“Like a bull in a China shop, some city officials tear through Soho and Noho, ignoring its unique, irreplaceable character, and needlessly dividing its community, which includes a long-established live-work artist community that has made it internationally famous.
“They do so in the name of ‘affordable housing,’ but in fact their upzoning plans promote only 25 to 30 percent affordable, in exchange for 70 to 75 percent market rate (i.e. luxury) housing.
“In their attempt to bulldoze the area’s beloved Elizabeth Street Garden,” Mulkins added, “these same officials have ignored alternate affordable housing sites, such as a vacant parking lot. Similarly, their my-way-or-the-highway approach to Soho and Noho wants us to believe that affordable housing is only possible through massive upzoning.
“In multiple ways, the Soho and Noho neighborhoods are a unique and precious part of our city’s history and culture. They are not just any old neighborhoods, and should not be endangered in such a needlessly reckless manner.”
Open NY feeling ‘frustrated’
Meanwhile, William Thomas, an Open New York board member who lives in the East Village, not surprisingly, was not pleased by the mayor’s remarks.
“We found it extremely frustrating that the mayor essentially said that he supported all the principles of our proposed rezoning, in theory, only to finally hedge on whether it was politically possible to get it through ULURP,” Thomas told The Village Sun.
“He’s still unwilling to confront New York City’s affordable housing and segregation problems in a meaningful way, especially if it involves confronting wealthy NIMBYs. And though we still think he has time to change his mind, if he rejects the rezoning it will simply show that, in his world, rich communities get to veto rezonings and poor communities don’t.”
Asked why Open New York is so hell-bent on development in the Soho area — upzoning Soho and Noho and building affordable housing on Elizabeth Street Garden — and how come they aren’t advocating in other parts of town, Thomas acknowledged that Soho and Noho are currently a target of theirs, though not their only one.
“Soho/Noho has been a major focus for us because it’s the only neighborhood rezoning in a wealthy neighborhood where public hearings are occurring right now,” he explained. “That said, we have also been supporting the Gowanus rezoning and plan to be equally active there as it enters the approvals process, as well as any other high-opportunity neighborhood rezoning that comes on the docket.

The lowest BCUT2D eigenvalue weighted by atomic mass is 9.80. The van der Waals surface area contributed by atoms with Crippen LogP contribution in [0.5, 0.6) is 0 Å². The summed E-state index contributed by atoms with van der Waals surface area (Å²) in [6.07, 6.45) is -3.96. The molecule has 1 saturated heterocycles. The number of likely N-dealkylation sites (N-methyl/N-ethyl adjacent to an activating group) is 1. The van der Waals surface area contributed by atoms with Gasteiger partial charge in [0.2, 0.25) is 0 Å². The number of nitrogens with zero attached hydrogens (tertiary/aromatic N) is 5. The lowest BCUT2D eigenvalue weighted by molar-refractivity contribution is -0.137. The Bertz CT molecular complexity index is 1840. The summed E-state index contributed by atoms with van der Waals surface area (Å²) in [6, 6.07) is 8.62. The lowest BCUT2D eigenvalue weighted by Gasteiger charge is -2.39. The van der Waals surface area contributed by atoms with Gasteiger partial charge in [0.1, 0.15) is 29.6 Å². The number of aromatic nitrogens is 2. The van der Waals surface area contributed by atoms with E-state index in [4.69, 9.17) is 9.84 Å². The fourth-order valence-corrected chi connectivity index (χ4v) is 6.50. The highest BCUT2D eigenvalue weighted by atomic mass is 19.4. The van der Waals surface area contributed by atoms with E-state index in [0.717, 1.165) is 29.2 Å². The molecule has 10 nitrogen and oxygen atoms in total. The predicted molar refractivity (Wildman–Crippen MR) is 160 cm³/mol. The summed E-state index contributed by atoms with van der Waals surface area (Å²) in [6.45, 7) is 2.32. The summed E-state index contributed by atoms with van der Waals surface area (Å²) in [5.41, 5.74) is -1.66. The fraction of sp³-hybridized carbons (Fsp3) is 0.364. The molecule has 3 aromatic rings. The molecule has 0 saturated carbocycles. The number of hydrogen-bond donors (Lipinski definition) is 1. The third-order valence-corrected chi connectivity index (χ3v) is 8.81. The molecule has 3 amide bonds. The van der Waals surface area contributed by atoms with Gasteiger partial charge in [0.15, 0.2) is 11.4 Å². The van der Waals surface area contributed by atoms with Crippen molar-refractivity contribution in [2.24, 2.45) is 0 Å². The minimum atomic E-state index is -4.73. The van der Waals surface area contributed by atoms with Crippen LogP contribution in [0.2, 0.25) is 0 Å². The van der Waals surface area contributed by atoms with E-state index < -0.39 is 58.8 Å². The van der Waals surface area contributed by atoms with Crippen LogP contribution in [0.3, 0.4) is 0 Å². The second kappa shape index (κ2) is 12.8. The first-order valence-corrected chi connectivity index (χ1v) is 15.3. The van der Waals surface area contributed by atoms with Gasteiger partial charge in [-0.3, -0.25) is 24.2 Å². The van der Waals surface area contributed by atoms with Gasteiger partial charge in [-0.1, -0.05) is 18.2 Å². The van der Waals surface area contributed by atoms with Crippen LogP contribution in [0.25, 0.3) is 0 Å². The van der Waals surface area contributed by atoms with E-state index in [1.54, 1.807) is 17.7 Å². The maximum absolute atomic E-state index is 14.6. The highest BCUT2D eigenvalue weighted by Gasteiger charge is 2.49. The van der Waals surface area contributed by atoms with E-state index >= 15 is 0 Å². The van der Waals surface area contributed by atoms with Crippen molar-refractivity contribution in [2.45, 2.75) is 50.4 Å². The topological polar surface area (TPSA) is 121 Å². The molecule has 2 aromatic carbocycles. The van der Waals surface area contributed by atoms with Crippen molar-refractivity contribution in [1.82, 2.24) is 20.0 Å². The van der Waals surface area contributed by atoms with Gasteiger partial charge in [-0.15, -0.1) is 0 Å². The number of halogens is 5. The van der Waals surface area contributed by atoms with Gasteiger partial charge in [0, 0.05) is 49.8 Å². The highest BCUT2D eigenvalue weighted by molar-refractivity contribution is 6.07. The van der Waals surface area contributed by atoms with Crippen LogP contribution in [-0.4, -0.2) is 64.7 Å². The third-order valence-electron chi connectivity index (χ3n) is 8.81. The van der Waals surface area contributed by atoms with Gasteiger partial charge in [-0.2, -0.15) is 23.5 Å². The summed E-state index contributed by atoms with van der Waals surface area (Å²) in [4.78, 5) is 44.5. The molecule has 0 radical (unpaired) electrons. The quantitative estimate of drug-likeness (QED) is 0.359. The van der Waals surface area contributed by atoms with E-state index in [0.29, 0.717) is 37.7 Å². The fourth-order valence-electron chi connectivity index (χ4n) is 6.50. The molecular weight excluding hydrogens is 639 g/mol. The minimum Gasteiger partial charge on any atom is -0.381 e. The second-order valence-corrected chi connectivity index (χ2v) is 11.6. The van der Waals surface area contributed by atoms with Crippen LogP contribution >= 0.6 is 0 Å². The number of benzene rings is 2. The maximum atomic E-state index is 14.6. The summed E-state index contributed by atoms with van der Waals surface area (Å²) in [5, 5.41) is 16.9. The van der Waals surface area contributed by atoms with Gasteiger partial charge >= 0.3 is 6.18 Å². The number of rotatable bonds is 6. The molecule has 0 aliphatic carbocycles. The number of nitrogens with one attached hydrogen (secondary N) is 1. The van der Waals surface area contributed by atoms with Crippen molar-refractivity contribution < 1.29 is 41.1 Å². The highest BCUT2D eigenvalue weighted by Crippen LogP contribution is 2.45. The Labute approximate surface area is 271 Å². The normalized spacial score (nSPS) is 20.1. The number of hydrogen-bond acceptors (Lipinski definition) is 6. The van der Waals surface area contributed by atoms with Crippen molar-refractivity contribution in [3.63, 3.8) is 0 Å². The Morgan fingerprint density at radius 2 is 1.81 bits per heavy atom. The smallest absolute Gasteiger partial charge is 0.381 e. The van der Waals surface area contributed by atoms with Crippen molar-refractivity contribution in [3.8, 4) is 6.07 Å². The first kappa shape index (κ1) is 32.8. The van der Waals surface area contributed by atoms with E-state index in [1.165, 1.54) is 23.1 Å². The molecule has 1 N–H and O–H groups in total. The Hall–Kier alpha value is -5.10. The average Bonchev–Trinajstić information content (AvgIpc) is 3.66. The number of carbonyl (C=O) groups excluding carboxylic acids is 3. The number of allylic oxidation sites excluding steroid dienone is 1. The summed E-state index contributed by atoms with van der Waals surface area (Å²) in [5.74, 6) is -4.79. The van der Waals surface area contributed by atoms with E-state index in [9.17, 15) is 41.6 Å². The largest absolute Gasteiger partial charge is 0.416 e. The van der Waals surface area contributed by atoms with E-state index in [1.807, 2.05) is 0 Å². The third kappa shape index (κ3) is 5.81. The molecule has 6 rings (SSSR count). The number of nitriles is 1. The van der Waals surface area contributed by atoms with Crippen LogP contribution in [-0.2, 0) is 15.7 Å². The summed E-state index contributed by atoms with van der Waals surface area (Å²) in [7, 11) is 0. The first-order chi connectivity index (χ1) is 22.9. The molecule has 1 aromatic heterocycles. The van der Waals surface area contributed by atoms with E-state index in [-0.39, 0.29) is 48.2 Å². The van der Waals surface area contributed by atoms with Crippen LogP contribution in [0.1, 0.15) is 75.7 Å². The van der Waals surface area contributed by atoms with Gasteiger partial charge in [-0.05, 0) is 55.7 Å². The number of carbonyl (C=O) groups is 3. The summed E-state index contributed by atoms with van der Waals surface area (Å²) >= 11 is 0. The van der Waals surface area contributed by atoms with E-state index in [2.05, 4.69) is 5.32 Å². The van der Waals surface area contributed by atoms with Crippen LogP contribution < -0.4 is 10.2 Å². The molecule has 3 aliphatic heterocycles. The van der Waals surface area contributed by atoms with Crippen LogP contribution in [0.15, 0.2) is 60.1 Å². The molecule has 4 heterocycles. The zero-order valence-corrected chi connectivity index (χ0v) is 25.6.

“In addition,” Thomas said, “we’ll also continue our support of individual projects in other high-opportunity neighborhoods. So far, we’ve supported a number of individual projects outside of Soho/Noho proper: Haven Green in Nolita, 80 Flatbush in Downtown Brooklyn, 345 E. 33rd St. in Kips Bay and the Union Square Tech Hub — although, admittedly, that last one was equally about preventing a downzoning. In essence, we’re planning to organize around many similar projects this year as we grow our citywide membership.”
Finally, Thomas was asked to address the strong suspicion, expressed by many Downtowners, that Open New York is simply a front for the Real Estate Board of New York a.k.a. REBNY. In short, what’s the connection between Open New York and REBNY?
“None whatsoever,” Thomas maintained. “We’re an independent, all-volunteer organization.”
Next steps? Who knows?
As for where the Envision Soho/Noho process stands now and exactly what comes next, Pete Davies, of the Broadway Residents Coalition, saids it’s unclear.
“I don’t know what the actual ‘next steps’ might be,” he said. “Many of us were hoping to get a sense of what’s to come when the Soho/Noho study sponsors appeared at the Community Board 2 Land Use Committee meeting on Jan. 15, but no information or direction was presented.
“It seems that the sponsors are currently sifting through the info they’ve received from the public and others over the past several months, and — in order to figure out the next steps — are trying to prioritize the truckload of issues found in the 85-page Envision Soho/Noho report. So, I guess we all have to wait and see how that plays out.”